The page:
Words attributed to Barack Obama appear to be "the first instance in American history of a sitting President speaking of his intent to kill a particular U.S. citizen without that citizen having been charged formally with a crime or convicted at trial," Steve Coll writes in a new essay about targeted killing. Unlike most arguments about the extrajudicial assassination of American citizens, a phrase that still gives me chills every time I type it, Coll doesn't dwell on the Fifth Amendment guarantee of due process to "any person" that the Obama Administration is violating.
He mentions that transgression, but focuses on something else. Attorney General Eric Holder, in a speech about targeted killing, said that it is legal in the following circumstances: "First, the U.S. government has determined, after a thorough and careful review, that the individual poses an imminent threat of violent attack against the United States; second, capture is not feasible; and third, the operation would be conducted in a manner consistent with applicable law of war principles."
There are any number of problems with that logic, Coll says, before zeroing in on one of them: Is the Obama Administration actually only targeting U.S. citizens when "capture is not feasible"? After reading Kill or Capture by Daniel Klaidman, a former Newsweek editor, Coll doubts it:
"Kill or Capture" conjures an image of Obama and his counterterrorism advisers holding one anguished debate after another about whether to immolate terrorism suspects with Predator drones, as they did Awlaki, or send in Special Forces or local militias to capture the accused for trial. In fact, the book makes clear that the Obama Administration has judged again and again -- almost routinely -- that capturing terrorist suspects outside of Afghanistan (where there is a friendly host government and an extensive prison system) is not feasible. According to Klaidman, Obama's advisers have concluded, for example, that the risk of creating political turmoil in Yemen is reason enough to avoid attempting an arrest there by, for example, landing Special Forces on the ground -- as if Yemen were not already in a state of perpetual turmoil ....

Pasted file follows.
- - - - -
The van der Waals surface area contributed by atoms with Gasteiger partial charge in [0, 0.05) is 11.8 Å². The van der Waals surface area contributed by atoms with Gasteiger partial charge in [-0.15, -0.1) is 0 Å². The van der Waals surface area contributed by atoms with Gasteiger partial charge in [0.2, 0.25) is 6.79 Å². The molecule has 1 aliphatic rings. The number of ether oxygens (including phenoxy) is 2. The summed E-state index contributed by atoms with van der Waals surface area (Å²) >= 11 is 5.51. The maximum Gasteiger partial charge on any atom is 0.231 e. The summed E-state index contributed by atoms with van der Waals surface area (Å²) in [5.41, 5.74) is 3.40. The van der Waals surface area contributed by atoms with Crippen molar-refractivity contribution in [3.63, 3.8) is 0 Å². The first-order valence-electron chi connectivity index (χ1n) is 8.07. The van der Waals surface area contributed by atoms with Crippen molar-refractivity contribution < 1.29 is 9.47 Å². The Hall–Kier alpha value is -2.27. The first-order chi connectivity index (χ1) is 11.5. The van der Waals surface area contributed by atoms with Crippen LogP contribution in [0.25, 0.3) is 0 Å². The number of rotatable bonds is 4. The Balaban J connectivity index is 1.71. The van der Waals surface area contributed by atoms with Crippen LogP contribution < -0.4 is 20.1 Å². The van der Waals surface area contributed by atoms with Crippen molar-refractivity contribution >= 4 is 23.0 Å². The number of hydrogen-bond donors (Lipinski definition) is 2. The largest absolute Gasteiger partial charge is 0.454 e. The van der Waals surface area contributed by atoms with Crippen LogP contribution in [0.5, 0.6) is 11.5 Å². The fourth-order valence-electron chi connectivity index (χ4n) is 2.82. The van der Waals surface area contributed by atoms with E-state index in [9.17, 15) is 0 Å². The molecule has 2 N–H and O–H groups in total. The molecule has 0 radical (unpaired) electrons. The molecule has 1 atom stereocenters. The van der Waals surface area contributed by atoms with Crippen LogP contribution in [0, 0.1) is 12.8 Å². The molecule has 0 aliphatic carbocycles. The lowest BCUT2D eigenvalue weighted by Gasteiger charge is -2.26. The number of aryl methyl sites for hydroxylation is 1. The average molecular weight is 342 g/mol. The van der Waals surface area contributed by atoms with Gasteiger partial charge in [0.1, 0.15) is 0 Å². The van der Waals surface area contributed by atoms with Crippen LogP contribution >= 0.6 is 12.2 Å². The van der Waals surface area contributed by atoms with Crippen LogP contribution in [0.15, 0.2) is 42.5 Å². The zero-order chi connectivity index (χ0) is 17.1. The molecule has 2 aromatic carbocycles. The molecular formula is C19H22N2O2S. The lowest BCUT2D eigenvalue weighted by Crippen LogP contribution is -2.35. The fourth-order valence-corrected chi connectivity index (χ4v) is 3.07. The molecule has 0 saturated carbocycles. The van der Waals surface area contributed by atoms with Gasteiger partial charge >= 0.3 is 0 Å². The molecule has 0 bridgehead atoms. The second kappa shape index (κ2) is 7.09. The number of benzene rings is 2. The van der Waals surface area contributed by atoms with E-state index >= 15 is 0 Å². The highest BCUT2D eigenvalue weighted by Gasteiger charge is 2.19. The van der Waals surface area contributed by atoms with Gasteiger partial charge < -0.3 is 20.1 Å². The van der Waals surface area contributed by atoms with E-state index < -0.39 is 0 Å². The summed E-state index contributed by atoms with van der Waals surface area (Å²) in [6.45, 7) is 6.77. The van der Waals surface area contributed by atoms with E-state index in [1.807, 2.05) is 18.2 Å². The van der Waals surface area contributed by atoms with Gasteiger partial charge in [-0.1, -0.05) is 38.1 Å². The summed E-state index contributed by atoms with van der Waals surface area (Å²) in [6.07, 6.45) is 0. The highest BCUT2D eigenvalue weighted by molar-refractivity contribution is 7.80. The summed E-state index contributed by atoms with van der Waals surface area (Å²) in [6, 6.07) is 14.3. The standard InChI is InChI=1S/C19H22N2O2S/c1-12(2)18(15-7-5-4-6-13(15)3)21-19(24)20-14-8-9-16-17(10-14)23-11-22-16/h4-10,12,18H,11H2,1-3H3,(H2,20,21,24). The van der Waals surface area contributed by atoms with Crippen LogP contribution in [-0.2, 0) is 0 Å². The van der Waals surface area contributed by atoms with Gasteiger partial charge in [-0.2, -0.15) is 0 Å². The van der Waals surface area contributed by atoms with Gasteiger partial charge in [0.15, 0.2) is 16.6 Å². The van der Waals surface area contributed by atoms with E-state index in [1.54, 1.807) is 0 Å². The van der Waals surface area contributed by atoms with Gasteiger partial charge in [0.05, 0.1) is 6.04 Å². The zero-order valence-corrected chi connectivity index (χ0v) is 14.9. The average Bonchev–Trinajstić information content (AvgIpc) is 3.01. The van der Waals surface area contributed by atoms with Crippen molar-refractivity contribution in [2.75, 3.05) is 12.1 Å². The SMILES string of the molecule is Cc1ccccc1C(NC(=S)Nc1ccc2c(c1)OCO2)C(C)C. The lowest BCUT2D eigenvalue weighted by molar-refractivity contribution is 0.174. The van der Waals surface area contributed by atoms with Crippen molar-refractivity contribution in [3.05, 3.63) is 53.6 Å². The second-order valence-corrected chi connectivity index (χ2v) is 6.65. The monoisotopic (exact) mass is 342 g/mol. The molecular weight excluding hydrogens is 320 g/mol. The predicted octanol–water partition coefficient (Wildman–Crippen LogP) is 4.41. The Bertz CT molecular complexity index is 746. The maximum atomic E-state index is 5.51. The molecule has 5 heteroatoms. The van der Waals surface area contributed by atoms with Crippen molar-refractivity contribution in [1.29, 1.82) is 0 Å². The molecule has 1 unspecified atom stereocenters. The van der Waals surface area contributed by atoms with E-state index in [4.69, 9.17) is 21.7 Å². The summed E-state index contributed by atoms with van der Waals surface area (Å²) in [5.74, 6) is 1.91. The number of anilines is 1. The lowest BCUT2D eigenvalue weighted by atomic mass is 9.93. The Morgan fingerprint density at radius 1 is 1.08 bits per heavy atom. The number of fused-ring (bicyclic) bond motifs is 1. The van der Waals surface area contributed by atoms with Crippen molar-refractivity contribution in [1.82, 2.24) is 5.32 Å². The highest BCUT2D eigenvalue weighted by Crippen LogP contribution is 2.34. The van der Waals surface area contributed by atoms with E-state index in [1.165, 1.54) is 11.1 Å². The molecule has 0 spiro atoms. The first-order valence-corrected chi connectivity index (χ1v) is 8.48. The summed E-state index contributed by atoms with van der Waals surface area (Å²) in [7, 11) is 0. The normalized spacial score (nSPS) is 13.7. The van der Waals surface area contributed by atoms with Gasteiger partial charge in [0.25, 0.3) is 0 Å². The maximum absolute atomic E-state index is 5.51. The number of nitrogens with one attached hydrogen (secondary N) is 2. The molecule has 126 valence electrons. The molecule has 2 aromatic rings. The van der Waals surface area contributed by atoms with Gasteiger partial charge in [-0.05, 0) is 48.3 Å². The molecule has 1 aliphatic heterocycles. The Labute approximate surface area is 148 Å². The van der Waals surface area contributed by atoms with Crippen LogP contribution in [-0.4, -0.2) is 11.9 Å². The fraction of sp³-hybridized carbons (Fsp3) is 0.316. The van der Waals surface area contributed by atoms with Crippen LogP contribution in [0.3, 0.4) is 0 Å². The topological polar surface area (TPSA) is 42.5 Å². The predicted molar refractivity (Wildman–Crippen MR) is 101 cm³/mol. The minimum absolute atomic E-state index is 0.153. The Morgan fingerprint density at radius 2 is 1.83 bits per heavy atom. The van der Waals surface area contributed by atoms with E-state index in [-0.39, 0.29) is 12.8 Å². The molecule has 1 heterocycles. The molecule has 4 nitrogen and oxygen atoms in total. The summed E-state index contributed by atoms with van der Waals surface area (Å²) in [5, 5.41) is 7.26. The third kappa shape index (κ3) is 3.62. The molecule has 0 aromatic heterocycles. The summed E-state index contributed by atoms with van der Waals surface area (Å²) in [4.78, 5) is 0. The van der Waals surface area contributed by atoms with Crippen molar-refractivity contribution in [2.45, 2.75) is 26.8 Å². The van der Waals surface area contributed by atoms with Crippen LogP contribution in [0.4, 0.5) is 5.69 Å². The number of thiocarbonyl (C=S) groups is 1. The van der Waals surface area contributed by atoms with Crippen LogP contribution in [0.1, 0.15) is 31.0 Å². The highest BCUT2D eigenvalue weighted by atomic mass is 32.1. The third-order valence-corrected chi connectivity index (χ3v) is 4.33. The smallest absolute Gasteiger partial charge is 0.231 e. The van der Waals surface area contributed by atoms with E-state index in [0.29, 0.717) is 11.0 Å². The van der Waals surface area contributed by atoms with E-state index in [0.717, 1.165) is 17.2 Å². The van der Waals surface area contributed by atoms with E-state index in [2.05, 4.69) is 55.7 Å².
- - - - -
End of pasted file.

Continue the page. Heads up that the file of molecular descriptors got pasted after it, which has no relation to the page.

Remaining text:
Even more disturbing is the evidence in Klaidman's narrative suggesting that the Obama Administration leans toward killing terrorism suspects because it does not believe it has a politically attractive way to put them on trial. Federal criminal trials of terrorist suspects draw howls of protest from many Republicans, even though the George W. Bush Administration successfully prosecuted a number of high-profile terrorists in federal court. Military commissions, the Obama Administration's reluctantly endorsed best-of-the-bad alternative to federal trials, are unpopular with civil-rights activists and European allies, for good reason, because of their relatively weak protections for defendants. But is political discomfort about this choice of trial venues a reason to override the Fifth Amendment, in the case of a targeted American citizen like Awlaki? Doesn't the case-by-case application of the due-process clause require some extraordinary finding by the president that capture is not possible?
There is no way for the American people to know whether the Obama Administration is making a good-faith effort to determine whether it is feasible to capture someone on their list of accused terrorists. But this is certain: There are powerful political incentives to fudge their analysis. That is reason alone for oversight.
Checks and balances are always important, and never more so than when life or death hangs in the balance. At Guantanamo Bay, where accused terrorists were housed after being captured, it was once said all were "the worst of the worst." We found out that many imprisoned there were innocent. Says Coll, "Shouldn't there be a bias in operations, when an American citizen is involved, toward making an arrest?" Yes, especially given our track record divining guilt.
That's unlikely so long as the president is operating unilaterally, in secret, and with perverse incentives.
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